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When you are in Prague, you just cannot, and I insist – you cannot miss Golden Lane (Zlota Ulicka) located near Prague Castle. The street is packed with small, and they are small! houses and you can hardly imagine anyone living there. The rooms are tiny and the ceilings are so low that it is difficult for an adult to actually stand straight. But people did live here and even Franz Kafka was staying at number 22 as a guest of his sister Ottla in 1916.  Apparently he used his stay to work on his famous novel – “The castle”. 

The legend has that Emperor Rudolf II commissioned goldsmiths to find a substance that could turn metal into gold (very popular dream in Middle Ages)  – and that is how the Golden Lane got its name.  However the true is somehow less romantic – these tiny houses were build to serve the castle guards and their families.


At the end of XV century the Golden Lane was created. The materials used to build houses consisted of stone, mud and wood. Rudolf II forbade building windows in the direction of Deer Moat or rent the house to anybody else apart from castle marksmen. To be honest, there was not enough space provided for 24 marksmen, but they did their best.


At the beginning there was more houses than it is now, but few of them were destroyed and only 14 survived. When castle marksmen were not in demand, more and more people came here to live – poor and rich, artists, clerks and footmen. A famous Madame de Thebes, who was killed by the Gestapo in the war because she foretold the end of Nazism lived here as well .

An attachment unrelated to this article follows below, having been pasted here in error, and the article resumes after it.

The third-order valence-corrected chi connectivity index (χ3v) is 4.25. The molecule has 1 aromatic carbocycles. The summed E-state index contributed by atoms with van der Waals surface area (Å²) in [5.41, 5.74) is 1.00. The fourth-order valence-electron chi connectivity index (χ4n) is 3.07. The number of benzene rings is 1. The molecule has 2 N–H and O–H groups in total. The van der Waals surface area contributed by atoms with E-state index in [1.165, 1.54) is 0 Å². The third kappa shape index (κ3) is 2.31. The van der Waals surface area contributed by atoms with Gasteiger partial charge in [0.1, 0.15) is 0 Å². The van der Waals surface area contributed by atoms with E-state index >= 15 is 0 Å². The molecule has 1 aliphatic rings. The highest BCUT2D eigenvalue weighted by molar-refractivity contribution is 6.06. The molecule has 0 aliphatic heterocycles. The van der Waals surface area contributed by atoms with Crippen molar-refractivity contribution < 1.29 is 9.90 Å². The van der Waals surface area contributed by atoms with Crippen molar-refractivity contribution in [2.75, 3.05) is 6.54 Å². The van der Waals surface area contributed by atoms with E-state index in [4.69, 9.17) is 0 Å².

Apparently in one of the houses lived doctor of philosophy Uhle. He bought a lot of old books about magic and alchemy and was preparing secret experiments in his lab in the house. In 1831 his house was blown into the air and when the fire brigade got to him, they found Dr Uhle death with a big yellow stone in his fist – it was later on proven that the stone was gold! How the gold got into the house was a mystery, but some believes he was the one who actually turned a metal into the gold.

 Getting to Prague Castle is easy – just catch trams no. 22 and 23 from metro station Malostranska (stop Prazsky hrad) or from metro station Malostranska by Old Royal Steps. You can as well easily walk from Charles Bridge via Nerudova street and Hradcanske namesti. If you are staying in Prague longer and planning more visiting, buy a Prague card – more details available here.

Prague Castle